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"Me and Wasim bhai, we first discovered together that there is something called cricket for Differently-Abled. I had some personal issues and I missed out on the World Cup both in 2019 and 2023 but when I first touched the India jersey, I became very emotional.

"Thanks to DCCI, we now stay in good hotels and when we play for India, we also get an allowance. We don't suffer from any inferiority complex about our disability," Majid said.

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For Jaffer, there couldn't have been a better feeling than raising his bat after scoring his maiden half-century for the national team.

"My family is very happy and they want me to fully concentrate on cricket. Yes, it would be great if I can get a job as that will help me feel secure while focussing on the game," Jaffer said.

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"Now people in Kashmir are slowly getting to know about us. Since Kashmir willow is famous, there are lot of local bat manufacturers, who want us to use their products. I have my personal gear sponsor now that I play for India," Wasim added.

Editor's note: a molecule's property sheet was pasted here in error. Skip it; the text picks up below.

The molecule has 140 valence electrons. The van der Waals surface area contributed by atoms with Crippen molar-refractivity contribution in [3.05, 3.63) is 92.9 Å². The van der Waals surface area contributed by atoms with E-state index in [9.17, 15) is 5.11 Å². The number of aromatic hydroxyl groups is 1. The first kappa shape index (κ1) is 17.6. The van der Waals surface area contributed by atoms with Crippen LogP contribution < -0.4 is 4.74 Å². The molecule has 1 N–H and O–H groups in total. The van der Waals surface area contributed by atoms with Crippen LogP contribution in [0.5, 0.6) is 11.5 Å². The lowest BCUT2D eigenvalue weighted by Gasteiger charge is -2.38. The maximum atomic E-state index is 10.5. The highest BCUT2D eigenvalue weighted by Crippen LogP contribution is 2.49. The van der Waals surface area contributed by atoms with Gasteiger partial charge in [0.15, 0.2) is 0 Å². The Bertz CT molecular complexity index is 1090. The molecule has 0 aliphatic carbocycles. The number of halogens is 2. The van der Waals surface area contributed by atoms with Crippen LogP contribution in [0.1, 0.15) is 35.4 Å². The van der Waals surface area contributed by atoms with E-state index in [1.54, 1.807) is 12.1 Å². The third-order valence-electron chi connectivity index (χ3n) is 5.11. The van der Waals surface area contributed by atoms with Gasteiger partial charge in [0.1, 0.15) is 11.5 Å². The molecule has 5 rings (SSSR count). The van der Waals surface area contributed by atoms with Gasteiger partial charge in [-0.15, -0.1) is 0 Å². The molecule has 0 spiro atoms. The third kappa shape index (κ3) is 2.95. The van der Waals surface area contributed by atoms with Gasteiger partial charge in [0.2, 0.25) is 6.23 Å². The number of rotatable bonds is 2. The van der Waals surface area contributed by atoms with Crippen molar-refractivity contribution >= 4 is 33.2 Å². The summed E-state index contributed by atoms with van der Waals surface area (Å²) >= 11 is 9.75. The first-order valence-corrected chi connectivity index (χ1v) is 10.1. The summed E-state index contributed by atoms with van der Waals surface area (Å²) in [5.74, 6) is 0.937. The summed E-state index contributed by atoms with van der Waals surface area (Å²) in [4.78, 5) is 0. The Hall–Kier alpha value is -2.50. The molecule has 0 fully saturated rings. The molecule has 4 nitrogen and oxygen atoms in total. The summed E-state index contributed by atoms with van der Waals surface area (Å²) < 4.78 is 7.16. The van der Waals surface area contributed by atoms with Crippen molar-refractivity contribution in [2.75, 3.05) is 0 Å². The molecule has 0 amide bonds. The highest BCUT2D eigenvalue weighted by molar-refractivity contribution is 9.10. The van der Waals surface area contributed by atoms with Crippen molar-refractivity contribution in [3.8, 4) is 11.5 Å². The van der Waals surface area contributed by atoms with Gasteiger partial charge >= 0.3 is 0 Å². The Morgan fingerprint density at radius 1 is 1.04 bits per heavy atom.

Chauhan believes that these four will be role models for the youth in Kashmir and it will only help in growth of cricket in the state.

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"I must thank BCCI secretary Jay Shah for his help. This series, we played with white Kookaburra balls supplied by BCCI. They arranged for the best hotel in Ahmedabad and Jay bhai always ensured that we host teams at best Indian venues," he concluded. 

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Published February 9th, 2024 at 15:28 IST